Diligence in Business Transactions: A Brief Primer


In a competitive economy, businesses make strategic decisions regarding acquisition targets in mergerand acquisition transactions based upon projected outcomes related to post transaction operations. In order to make informed decisions, the acquirers must have accurate and verifiable data about the assets or entities involved in the transaction. This data is generally obtained through the business due diligence process. When properly conducted, the due diligence process gives all parties the opportunity to evaluate whether the proposed transaction is likely to produce the expected results. Due diligence materials (e.g., material contracts, litigation, prospective customer leads) are often the best source of key information for any business transaction.

Purpose of Due Diligence Process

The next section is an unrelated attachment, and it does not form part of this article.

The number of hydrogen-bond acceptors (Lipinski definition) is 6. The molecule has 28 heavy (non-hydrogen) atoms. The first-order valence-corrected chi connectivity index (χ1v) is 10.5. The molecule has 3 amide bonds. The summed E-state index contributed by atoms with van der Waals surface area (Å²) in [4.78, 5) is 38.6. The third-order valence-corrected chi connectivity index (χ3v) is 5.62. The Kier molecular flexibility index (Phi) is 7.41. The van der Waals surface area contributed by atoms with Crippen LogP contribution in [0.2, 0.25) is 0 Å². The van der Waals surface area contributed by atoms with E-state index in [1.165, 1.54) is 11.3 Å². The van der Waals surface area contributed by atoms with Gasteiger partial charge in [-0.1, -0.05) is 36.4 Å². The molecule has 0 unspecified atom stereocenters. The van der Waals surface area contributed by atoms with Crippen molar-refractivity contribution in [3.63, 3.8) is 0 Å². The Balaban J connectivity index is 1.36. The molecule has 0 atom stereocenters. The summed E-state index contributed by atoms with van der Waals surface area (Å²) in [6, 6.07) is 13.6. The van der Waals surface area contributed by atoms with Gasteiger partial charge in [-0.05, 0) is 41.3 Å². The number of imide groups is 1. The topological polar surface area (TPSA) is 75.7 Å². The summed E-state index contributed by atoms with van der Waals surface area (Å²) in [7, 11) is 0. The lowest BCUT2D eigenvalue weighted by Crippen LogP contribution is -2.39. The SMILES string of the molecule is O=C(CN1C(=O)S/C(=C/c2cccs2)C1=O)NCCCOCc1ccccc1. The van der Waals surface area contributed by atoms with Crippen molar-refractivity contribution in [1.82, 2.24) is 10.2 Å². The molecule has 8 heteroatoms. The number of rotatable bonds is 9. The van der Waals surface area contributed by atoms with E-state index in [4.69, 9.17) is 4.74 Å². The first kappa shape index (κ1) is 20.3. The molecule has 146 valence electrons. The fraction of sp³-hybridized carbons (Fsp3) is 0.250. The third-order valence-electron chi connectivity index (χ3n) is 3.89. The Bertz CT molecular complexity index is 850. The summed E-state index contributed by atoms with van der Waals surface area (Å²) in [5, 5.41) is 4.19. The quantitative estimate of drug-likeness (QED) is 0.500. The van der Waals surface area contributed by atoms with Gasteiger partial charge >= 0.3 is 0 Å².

A business seeking to acquire a target company will usually obtain some preliminary information regarding the business and financial performance of the target prior to executing a letter of intent. Often this information comes from publicly accessible sources, business reports, and even information obtained from the target itself. However, it is not until the due diligence process is undertaken that the acquirer may fully examine the inner workings of the target and determine the extent to which the actual performance of the target comports with such preliminary information. During the due diligence process, the acquirer will request, among other items, tax returns, financial statements (audited, if available), and other financial reports regarding accounts receivable, expenses, revenue-generating contracts, cash assets and indebtedness of the target. A review of this information helps to provide the acquirer with a detailed picture of the target’s current and projected value. Moreover, careful scrutiny of these documents can reveal deficiencies regarding the target’s internal controls, risk allocation or revenue projections. For complex transactions, acquirers may seek the assistance of forensic accountants or other financial experts to evaluate the target’s financial data.

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